Although he is yet to be charged, he has been released on conditional bail.

Grilling Joanne over the arrest of Boyle, AC-12’s DS Steve Arnott, played by Martin Compston, points out the gunshot residue is: “below the threshold amount you’d expect if Boyle had been holding the gun.”

Clue 3: Victims

Jill was a respected BBC journalist who presented shows ranging from the Six O’Clock News and Holiday to Crimewatch.

She was shot dead aged 37 outside her home in Fulham, South West London, on the morning of April 26, 1999.

She had stayed the previous night at her fiancé Alan Farthing’s home in Chiswick, West London.

Earlier in the year she died, Jill had appeared on the front cover of Radio Times.

She was named the Beeb’s 1997 Personality Of The Year.

Line Of Duty’s Gail Vella, played by Andi Osho, is a prolific investigative TV journalist on a career high before she was shot dead outside her home.

For her investigative efforts, Gail had been awarded a journalists’ commendation and had featured on the front cover of Impact magazine.

Clue 4: Method

Tragic Jill was shot on her doorstep by a killer who pressed the gun to her head. A forensic study indicated the bullet was from a 9mm automatic pistol.

Investigative journalist Bob Woffinden, who covered the trial of Barry George, said in 2002: “As Dando was about to put her keys in the lock to open the front door of her home in Fulham, she was grabbed from behind.

“With his right arm, the assailant held her and forced her to the ground, so her face was almost touching the tiled step of the porch.

“Then, with his left hand he fired a single shot at her left temple, killing her instantly.

“The bullet entered her head just above her ear, parallel to the ground, and came out the right side of her head.”

Similarly, the character of Gail Vella was shot dead outside her own home after getting out of her car.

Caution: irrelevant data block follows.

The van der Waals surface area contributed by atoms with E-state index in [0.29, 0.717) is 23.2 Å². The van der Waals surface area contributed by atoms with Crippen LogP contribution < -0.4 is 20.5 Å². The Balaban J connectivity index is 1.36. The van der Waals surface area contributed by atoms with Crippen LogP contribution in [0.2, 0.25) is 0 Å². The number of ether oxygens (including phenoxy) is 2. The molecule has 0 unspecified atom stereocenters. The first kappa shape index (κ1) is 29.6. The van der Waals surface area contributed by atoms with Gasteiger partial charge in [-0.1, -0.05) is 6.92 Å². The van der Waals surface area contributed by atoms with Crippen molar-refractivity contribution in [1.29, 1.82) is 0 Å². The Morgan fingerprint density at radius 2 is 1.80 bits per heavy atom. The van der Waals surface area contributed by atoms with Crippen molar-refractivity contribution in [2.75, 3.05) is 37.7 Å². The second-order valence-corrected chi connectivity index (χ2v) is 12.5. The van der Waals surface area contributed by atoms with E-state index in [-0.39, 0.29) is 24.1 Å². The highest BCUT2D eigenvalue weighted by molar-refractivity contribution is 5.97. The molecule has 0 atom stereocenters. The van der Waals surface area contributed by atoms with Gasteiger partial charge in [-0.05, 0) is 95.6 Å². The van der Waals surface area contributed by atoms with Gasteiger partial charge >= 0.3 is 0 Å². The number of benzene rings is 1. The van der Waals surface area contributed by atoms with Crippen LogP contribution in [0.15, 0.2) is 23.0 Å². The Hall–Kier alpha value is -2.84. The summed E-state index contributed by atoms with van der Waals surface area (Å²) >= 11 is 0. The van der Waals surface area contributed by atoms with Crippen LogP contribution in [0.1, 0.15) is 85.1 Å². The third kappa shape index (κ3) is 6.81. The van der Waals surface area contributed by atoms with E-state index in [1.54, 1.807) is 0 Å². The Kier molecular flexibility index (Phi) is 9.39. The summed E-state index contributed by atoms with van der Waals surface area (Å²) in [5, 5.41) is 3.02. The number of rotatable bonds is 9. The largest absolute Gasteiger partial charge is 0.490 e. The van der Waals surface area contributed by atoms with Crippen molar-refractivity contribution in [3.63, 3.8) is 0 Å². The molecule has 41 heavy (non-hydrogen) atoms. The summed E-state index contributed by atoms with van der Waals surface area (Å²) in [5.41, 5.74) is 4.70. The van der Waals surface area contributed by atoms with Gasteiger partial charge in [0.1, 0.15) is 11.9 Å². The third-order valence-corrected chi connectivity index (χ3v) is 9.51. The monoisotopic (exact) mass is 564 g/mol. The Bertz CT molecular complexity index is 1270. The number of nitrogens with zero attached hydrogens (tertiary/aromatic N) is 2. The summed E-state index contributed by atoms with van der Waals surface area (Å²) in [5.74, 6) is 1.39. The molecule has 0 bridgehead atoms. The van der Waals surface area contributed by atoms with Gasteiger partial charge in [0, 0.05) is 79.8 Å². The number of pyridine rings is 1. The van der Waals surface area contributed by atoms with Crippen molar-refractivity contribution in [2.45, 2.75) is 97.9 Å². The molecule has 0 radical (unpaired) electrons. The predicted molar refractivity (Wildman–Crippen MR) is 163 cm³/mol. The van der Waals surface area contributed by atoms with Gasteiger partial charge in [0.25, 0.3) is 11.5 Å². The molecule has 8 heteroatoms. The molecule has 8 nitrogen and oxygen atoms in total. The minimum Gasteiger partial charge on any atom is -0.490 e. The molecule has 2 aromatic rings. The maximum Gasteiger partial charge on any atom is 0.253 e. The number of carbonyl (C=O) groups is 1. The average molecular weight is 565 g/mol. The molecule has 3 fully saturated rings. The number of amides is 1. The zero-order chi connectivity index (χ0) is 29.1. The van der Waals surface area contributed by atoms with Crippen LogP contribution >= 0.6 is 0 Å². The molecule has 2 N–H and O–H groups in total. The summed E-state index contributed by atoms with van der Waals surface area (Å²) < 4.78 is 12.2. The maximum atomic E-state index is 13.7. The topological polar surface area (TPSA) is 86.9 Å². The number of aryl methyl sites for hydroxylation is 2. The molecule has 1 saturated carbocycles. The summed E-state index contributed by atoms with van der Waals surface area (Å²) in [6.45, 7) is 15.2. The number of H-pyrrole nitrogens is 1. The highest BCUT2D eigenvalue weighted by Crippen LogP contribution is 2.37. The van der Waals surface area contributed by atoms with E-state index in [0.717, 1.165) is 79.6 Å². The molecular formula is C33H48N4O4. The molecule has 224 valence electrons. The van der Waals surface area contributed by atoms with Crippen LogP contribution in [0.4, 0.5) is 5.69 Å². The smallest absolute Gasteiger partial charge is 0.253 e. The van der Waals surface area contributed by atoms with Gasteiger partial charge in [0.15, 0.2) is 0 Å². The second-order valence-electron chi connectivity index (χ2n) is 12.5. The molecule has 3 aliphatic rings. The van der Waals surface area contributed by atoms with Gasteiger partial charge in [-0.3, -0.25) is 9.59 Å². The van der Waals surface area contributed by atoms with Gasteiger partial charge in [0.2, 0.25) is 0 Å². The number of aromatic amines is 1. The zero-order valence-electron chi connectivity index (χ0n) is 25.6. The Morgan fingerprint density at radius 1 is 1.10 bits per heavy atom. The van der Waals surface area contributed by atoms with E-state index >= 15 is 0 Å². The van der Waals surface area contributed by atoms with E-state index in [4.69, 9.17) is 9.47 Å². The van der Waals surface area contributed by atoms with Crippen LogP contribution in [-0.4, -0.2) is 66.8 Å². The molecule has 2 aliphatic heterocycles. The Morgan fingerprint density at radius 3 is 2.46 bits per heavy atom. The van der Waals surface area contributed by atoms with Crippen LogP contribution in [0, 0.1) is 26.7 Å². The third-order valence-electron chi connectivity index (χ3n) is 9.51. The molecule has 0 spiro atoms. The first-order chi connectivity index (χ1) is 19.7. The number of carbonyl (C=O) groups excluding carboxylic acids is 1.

The gun was pressed against her head to muffe the sound and reduce debris from the gunshot.

Screen copper Steve Arnott, played by Martin Compston, says: “Gail Vella’s Peugoet 108 was intercepted. As Ms Vella got out of the vehicle, she was murdered with a single gunshot carried out using a hard-contact method, in which the muzzle of the pistol was forced against the back of Ms Vella’s head.

“This technique confines noise and gunpowder.”

Clue 5: The Case

Many theories have been floated over WHY Jill Dando was murdered.
Some claim it was to prevent her exposing a major scandal.

One suggestion is that the slaying was a professional hit ordered by a criminal family.

Its supporters point to the close contact of the gun against to her head, a technique used by paid killers to limit blood loss and residue.

In a 2017 ex-policeman Mark Williams-Thomas spoke to a mystery hitman who claimed he knew who pulled the trigger – but refused to name him.

Another theory said Serbian mafia killed Jill after she fronted a BBC appeal on behalf of Kosovan-Albanian refugees driven from their homes by militia supporting Yugoslav president Slobodan Milosevic.

Detectives also got a tip-off saying Serbian criminals here carried out the shooting in retaliation for a Nato attack on the Radio Television of Serbia HQ which killed 16 staff members on April 23, three days before Jill died.


But the theory which strikes the greatest similarity to the Gail vella case was that she was about to expose a VIP paedophile ring that, an anonymous friend claimed, included “surprisingly big names”.

On Sunday, Line Of Duty viewers learned Gail had doubts over the findings of Operation Pear Tree, an inquiry into the police and organised crime, which like the real life Operation Yewtree, involved a VIP paedophile ring – including dead sex monster Jimmy Savile.

A producer colleague told how she had been working on a podcast exposing this and “pursuing several senior officers” and digging into “why there’d been a suppression of police inquiries” including Councillor Dale Roach, named as a child sex abuser in series three.

DS Arnott later factored in a burglary and her electronic devices she’d use to make it look like the podcast had been stolen.

An audio clip from the podcast hears Gail saying: “Savile lied to cover them up.

“Some police officers not only accepted those lies, they propagated them. We’re losing our power to challenge lies.”

After one of Line Of Duty’s famous grilling sessions, Ted Hastings claims that another suspect, Carl Banks, murdered Gail “on the orders of organised crime”.